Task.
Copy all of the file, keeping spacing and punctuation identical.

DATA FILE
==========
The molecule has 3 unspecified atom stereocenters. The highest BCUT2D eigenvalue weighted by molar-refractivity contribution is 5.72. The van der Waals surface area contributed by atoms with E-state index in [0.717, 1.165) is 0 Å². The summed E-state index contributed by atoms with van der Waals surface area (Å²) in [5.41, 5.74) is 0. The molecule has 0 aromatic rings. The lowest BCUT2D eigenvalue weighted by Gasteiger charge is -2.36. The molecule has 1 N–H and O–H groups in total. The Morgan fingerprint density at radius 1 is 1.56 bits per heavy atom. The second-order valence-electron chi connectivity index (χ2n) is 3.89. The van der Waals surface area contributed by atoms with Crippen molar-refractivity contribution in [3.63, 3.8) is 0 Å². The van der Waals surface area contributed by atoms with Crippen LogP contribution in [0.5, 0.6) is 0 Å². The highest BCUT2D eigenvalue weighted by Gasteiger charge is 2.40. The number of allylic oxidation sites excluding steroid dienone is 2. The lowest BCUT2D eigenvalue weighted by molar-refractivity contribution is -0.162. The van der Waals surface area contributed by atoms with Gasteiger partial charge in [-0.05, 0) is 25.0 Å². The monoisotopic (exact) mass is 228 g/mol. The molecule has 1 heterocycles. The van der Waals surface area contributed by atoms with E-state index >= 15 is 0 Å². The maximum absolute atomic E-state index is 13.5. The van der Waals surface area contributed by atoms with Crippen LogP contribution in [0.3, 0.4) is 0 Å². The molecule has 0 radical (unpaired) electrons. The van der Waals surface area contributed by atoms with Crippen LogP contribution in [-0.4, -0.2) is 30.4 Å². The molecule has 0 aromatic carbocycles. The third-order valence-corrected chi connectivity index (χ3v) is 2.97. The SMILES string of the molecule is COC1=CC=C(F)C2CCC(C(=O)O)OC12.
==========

The molecule has 3 unspecified atom stereocenters. The highest BCUT2D eigenvalue weighted by molar-refractivity contribution is 5.72. The van der Waals surface area contributed by atoms with E-state index in [0.717, 1.165) is 0 Å². The summed E-state index contributed by atoms with van der Waals surface area (Å²) in [5.41, 5.74) is 0. The molecule has 0 aromatic rings. The lowest BCUT2D eigenvalue weighted by Gasteiger charge is -2.36. The molecule has 1 N–H and O–H groups in total. The Morgan fingerprint density at radius 1 is 1.56 bits per heavy atom. The second-order valence-electron chi connectivity index (χ2n) is 3.89. The van der Waals surface area contributed by atoms with Crippen molar-refractivity contribution in [3.63, 3.8) is 0 Å². The van der Waals surface area contributed by atoms with Crippen LogP contribution in [0.5, 0.6) is 0 Å². The highest BCUT2D eigenvalue weighted by Gasteiger charge is 2.40. The number of allylic oxidation sites excluding steroid dienone is 2. The lowest BCUT2D eigenvalue weighted by molar-refractivity contribution is -0.162. The van der Waals surface area contributed by atoms with Gasteiger partial charge in [-0.05, 0) is 25.0 Å². The monoisotopic (exact) mass is 228 g/mol. The molecule has 1 heterocycles. The van der Waals surface area contributed by atoms with E-state index >= 15 is 0 Å². The maximum absolute atomic E-state index is 13.5. The van der Waals surface area contributed by atoms with Crippen LogP contribution in [0.3, 0.4) is 0 Å². The molecule has 0 radical (unpaired) electrons. The van der Waals surface area contributed by atoms with Crippen LogP contribution in [-0.4, -0.2) is 30.4 Å². The molecule has 0 aromatic carbocycles. The third-order valence-corrected chi connectivity index (χ3v) is 2.97. The SMILES string of the molecule is COC1=CC=C(F)C2CCC(C(=O)O)OC12.